Life and Times
│  ├ Bio
│  └ Name
│  ├ Standon
│  │  ├ The Lordship
│  │  └ St. Mary's 
│  │     └ Tomb 
│  ├ Property
│  │  ├ Sutton House
│  │  ├ Misc Property
│  │  └ Post Mortem
│  ├ Ralph Sadler School
│  ├ Literature
│  │  ├ Books
│  │  ├ Sadleir Library
│  │  ├ Letters & Papers
│  │  └ Miscellaneous
│  └ Images
Family Tree
│  ├ Crest
│  └ John Sadleir
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Life and Times:  The Spelling of the Name

Sadleir's name, both first and last, can be spelled in a variety of ways.  His first name, Ralph, is a modern derivative of Rafe. The tomb at St. Mary's (Standon) is spelled Rafe.  Rafe or Ralph is the English shortened form of the German RADULF. 'Rad' meaning counsel and 'ulf' coming from wulf or wolf, thus wolf counselor.

"Sadleir" also has a long list of variations. Here, in a foot note from "The life and Times of Sir Ralph Sadleir" 1877, Major F. Sadleir Stoney, the author explains his experience with the name.

** I take the liberty of correcting Sir Walter Scott as to the proper mode of spelling Sadleir, which he spells "Sadler." As Sir Walter truly observes, "the orthography of proper names in this period was far from perfect," and, as a fact, I have met Sir Ralph's surname spelt thirteen different ways in State documents, as follows:-Sadleyr, Sadleyer, Sadleir, Sadlier, Sadliar, Sadlair (James V., of Scotland), Sadlare, Sadlar (Quenn Margaret, of Scotland), Sadller, Sadiller (Sir Thomas Clifford), Saidleir (Earl of Arran), Sadeler, Sadler. Now he last of these was no doubt often used for ordinary purposes, such as endorsing papers, &c.-the name being simply spelt as pronounced; but Sir Ralph almost invariably signed himself as Sadleyr during Henry VIII.'s reign, according to the then common custom of writing y instead of i, when it followed e (for example, "deceyve"). This custom went out as printing came more into vogue, and accordingly, during Elizabeth's reign, Sir Ralph generally wrote Sadleir. It is spelt thus on his tomb, and has been so spelt ever since by *the only branch to my knowledge still surviving-viz.., the Sadleirs of Sopwell, County Tipperary. (footnote ppg. 11-12)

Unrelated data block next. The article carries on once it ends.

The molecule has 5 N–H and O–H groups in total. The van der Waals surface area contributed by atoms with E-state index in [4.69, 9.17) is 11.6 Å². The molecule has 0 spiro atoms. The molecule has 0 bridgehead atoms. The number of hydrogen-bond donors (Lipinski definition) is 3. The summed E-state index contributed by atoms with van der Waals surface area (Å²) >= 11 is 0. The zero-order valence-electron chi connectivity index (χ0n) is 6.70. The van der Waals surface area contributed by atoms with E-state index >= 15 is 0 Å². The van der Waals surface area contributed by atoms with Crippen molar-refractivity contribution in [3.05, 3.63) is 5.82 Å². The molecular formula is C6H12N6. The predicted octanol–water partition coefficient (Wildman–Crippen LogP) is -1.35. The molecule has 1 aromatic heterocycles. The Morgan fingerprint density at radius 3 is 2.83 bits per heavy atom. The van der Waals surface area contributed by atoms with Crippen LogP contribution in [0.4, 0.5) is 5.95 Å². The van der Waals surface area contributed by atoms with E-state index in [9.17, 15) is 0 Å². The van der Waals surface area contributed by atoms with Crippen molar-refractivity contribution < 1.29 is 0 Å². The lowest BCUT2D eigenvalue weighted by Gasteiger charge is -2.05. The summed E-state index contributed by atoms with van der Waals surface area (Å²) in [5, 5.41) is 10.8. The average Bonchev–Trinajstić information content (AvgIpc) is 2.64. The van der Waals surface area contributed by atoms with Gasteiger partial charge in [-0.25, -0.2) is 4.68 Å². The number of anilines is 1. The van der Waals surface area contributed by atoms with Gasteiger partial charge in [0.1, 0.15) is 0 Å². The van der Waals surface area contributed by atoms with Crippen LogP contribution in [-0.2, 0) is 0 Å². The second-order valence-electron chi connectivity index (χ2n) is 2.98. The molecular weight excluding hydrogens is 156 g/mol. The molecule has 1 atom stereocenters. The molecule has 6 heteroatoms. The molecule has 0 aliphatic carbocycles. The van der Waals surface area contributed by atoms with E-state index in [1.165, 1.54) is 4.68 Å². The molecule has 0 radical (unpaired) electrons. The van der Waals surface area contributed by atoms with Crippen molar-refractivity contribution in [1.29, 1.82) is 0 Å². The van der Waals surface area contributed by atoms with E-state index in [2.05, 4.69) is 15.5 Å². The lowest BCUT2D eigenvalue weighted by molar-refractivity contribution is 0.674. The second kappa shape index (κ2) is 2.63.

As for the bolded text; Richard Sadleir of Lower Hutt, New Zealand writes to remind me that the Sadleir line has also been perpetuated by Sir Ralph's brother John of whom little is known, least not that he commanded a company of men at the siege of Boulogne in 1544. Interestingly Sir Ralph was also present at Boulogne in attendance to His Majesty King Henry. 

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